Hotel Review x 2 – Spanish Costa Weekend – Budget and Luxury

You might be wondering about the title: it’s simple really. We chose to stay at two properties for a coastal break in one Spanish coastal destination, picking top-rated properties at both ends of the scale, budget, and luxury. What did we find? Read on!

Scoring high

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Ever use the rating system on these booking websites? We do, in fact, we tend to book depending on other people’s views and recommendations. Word of mouth is better of course, but choosing somewhere new to go means we rely on this little 8s and 9s – in fact, I would not book anywhere not in the top 20%. It doesn’t always work – we have stayed in several squeaking bed ‘suites’ that have left a lot to be desired!

The destination

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Salobreña was the point of the pin on the map back on a very hot late May weekend, and we rode the Harley down from our home in Granada to the fresh and breezy Costa Tropical. Previously only for a stretch of the legs on the Málaga airport run, a trek up to the castle, or to see my daughter dance in the Traditional Trovo group from Murtas. Up to now, Salobreña featured as an away day rather than a layover type of stop – but Mick and I love a weekend away and it’s nice and close. With a history stretching back 6000 years, old and new towns to explore and 5 beaches to ramble – it’s a good choice. Coming from Málaga? It’s just a bare hour along the usually empty A7, and still remains typically Spanish so is a nice alternative away day from the bustling and touristy Costa del Sol.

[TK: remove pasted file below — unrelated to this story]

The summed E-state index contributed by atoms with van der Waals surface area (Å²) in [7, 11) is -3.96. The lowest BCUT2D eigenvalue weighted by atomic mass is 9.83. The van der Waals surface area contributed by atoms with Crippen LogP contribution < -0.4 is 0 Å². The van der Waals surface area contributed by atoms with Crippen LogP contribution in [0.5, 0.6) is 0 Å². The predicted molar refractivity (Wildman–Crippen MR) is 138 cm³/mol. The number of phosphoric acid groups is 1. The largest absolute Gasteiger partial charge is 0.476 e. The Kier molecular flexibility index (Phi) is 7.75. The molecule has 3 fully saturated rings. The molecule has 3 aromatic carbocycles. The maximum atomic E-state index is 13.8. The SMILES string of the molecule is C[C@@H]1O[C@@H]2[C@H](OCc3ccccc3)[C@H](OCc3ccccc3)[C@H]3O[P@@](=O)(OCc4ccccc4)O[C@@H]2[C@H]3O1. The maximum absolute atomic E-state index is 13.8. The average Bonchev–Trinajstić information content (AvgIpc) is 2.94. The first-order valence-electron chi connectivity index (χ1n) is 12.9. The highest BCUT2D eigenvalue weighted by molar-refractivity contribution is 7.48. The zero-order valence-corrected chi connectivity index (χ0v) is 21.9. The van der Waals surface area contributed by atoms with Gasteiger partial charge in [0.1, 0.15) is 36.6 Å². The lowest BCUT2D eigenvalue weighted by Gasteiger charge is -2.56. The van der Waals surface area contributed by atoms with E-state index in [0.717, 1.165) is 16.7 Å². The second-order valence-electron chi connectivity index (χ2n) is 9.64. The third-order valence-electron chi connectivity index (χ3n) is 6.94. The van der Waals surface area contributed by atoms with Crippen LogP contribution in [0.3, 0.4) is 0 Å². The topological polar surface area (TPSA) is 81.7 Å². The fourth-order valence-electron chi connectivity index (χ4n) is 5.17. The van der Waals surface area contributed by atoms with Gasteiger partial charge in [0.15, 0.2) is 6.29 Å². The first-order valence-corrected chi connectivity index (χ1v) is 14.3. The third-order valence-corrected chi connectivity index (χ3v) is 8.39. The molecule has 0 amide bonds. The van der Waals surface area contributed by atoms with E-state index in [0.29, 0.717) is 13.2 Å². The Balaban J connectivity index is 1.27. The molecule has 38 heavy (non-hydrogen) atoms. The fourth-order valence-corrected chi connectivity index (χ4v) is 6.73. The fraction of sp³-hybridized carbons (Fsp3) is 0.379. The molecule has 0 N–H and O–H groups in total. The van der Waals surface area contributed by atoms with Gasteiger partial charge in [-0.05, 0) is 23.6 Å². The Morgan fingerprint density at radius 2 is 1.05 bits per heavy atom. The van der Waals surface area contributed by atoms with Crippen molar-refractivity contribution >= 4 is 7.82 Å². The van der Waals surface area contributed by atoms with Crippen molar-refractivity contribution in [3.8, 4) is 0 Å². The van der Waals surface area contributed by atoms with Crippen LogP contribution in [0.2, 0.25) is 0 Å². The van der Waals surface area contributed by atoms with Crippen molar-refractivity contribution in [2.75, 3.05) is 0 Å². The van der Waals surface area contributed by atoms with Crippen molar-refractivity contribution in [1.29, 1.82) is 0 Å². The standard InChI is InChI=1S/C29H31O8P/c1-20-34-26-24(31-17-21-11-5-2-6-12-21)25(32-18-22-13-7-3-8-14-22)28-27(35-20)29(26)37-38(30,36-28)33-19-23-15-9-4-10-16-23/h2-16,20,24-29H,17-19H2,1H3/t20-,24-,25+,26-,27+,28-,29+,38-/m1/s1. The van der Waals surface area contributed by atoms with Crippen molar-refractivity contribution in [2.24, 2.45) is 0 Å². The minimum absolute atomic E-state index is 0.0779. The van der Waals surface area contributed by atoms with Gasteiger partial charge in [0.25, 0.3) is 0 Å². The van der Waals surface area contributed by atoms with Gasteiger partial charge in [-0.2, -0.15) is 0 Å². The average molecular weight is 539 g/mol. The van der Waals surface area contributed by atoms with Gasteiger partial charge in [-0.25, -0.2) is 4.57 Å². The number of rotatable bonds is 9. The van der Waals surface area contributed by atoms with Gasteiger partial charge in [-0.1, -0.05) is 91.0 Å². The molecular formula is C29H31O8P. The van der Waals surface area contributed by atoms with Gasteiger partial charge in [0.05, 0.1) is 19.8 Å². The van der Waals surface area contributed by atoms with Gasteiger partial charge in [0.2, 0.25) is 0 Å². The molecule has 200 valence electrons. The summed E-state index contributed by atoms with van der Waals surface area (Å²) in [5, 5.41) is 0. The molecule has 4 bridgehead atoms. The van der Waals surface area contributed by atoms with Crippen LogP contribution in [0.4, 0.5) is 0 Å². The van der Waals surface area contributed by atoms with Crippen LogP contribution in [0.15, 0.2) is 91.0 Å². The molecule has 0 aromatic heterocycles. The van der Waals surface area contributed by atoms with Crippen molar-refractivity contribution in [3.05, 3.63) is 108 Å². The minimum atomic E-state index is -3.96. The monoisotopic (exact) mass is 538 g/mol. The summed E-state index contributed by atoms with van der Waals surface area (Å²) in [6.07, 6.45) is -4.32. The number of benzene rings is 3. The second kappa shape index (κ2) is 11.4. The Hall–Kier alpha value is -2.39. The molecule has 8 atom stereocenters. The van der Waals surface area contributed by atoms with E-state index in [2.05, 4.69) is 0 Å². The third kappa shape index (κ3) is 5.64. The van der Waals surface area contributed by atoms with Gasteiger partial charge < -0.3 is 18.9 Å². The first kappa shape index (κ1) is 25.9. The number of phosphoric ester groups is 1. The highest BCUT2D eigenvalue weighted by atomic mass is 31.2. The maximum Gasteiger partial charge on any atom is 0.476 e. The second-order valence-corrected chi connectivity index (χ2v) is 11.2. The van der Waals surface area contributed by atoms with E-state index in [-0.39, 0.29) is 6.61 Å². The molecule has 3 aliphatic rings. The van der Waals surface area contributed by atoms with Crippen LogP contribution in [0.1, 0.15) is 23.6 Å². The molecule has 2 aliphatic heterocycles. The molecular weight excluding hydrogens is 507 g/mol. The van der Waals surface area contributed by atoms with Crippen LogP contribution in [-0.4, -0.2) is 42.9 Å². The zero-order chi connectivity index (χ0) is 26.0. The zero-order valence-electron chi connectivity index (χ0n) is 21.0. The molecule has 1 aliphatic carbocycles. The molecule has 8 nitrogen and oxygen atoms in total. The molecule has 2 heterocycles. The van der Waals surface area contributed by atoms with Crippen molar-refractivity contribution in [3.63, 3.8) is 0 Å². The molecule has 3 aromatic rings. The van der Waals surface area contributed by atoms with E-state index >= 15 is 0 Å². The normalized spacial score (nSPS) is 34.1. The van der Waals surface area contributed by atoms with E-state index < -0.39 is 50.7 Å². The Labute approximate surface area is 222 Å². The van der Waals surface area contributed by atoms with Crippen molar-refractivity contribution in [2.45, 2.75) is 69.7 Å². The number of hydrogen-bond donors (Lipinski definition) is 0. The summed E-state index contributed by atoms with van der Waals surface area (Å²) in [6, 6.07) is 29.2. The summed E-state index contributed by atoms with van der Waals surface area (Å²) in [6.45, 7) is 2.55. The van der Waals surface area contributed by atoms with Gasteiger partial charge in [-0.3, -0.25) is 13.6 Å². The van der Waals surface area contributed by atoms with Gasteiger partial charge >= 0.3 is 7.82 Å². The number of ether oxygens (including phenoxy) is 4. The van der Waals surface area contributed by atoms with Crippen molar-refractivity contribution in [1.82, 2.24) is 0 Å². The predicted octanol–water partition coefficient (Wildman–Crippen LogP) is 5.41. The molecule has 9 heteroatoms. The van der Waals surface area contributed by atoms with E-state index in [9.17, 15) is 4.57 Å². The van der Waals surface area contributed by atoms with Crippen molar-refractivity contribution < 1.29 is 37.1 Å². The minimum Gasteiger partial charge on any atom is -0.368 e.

Choice 1 – Budget: Hostal Jayma

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Score on Booking: 9.4